New Zealand is the ideal country to widely adopt the electric car, and a visiting Hong Kong expert predicts electric vehicles could be widely used in 10 years.
At the APEC workshop on electric vehicle connectivity, in Wellington on Wednesday, Hong Kong University's Professor C.C. Chan, touted as the "grandfather of the electric car", said interest in electric vehicles varied, generally in response to oil prices, but now politicians and industry were interested.
He predicted that with continued improvements in batteries and industry co-operation, the widespread use of electric cars could be 10 years away.
However, New Zealand's problem was being such a small market for manufacturers, and he suggested New Zealand team up with similar island nations to standardise the infrastructure and make a bigger market.
The Energy Efficiency and Conservation Authority's Elizabeth Yeaman said transport is New Zealand's largest energy consumer, and hardly any of it uses renewable energy.
She said New Zealand was ideally placed to use electric cars because 80 per cent of people lived in towns or cities.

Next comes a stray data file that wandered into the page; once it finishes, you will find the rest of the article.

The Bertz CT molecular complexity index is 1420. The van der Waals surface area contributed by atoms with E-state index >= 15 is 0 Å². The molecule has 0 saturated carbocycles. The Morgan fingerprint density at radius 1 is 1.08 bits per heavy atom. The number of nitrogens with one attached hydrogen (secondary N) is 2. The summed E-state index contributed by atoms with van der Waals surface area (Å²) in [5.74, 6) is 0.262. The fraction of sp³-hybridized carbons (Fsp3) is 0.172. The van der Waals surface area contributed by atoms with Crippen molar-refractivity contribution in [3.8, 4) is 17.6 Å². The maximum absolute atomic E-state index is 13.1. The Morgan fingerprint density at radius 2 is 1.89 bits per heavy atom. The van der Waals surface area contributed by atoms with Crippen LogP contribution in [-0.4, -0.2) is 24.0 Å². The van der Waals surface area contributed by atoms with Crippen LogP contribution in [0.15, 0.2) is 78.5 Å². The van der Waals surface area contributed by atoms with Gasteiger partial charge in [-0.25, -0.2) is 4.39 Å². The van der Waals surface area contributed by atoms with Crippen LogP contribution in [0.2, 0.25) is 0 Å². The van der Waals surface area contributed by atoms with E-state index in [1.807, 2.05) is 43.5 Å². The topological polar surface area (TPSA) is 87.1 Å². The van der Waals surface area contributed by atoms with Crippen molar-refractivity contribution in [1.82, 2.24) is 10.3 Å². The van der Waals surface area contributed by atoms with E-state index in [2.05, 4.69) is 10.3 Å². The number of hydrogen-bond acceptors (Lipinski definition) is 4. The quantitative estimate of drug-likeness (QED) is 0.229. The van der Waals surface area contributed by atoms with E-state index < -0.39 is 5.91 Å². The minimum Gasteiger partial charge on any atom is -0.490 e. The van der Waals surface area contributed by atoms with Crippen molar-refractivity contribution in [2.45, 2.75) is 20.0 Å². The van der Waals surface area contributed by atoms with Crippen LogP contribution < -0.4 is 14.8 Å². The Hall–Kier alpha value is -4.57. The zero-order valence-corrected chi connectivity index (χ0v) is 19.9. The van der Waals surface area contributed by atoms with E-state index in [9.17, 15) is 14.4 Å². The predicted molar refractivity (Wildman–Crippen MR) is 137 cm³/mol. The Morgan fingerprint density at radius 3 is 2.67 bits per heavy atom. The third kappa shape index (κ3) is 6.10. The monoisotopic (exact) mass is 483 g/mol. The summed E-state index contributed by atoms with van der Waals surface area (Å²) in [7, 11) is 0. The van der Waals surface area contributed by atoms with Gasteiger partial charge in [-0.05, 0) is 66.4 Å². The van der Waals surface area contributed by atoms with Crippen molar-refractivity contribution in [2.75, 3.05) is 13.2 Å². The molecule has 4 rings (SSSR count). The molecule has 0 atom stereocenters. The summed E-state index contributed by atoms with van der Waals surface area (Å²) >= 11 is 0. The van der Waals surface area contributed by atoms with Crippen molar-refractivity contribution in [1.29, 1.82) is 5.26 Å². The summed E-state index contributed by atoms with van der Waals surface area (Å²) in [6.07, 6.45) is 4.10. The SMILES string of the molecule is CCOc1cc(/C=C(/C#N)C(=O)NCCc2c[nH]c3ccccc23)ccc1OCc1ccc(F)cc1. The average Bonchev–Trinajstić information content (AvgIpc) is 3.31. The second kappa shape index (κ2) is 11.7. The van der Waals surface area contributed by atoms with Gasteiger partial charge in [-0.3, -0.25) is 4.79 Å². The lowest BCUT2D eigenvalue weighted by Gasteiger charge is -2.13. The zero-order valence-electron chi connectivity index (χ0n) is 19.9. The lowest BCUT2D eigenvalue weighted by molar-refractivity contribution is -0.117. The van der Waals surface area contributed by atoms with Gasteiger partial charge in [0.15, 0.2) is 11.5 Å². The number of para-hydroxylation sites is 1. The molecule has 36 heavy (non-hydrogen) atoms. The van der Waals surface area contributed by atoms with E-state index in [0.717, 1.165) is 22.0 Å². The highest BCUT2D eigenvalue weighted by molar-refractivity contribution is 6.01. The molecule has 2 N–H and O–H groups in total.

Ninety per cent of cars are driven less than 85km a day, well within the range of current technology.
New Zealand's 230 volt system meant cars could be charged in seven hours - compared to 14 hours for lower voltage overseas systems.
An electric car could have an annual running cost of $280, or the equivalent of 26 cents a litre in petrol.
She said the car industry would address any concerns electric cars would just be electric shopping carts.
"Cars are our choice, they are the things we fall in love with, and they have to be what we want."
The car industry was good at producing designs that people wanted and she said there would be a much wider range of electric vehicles.
The Tesla roadster sports car was breaking out of the traditional electric car mould, and there would be more, she said.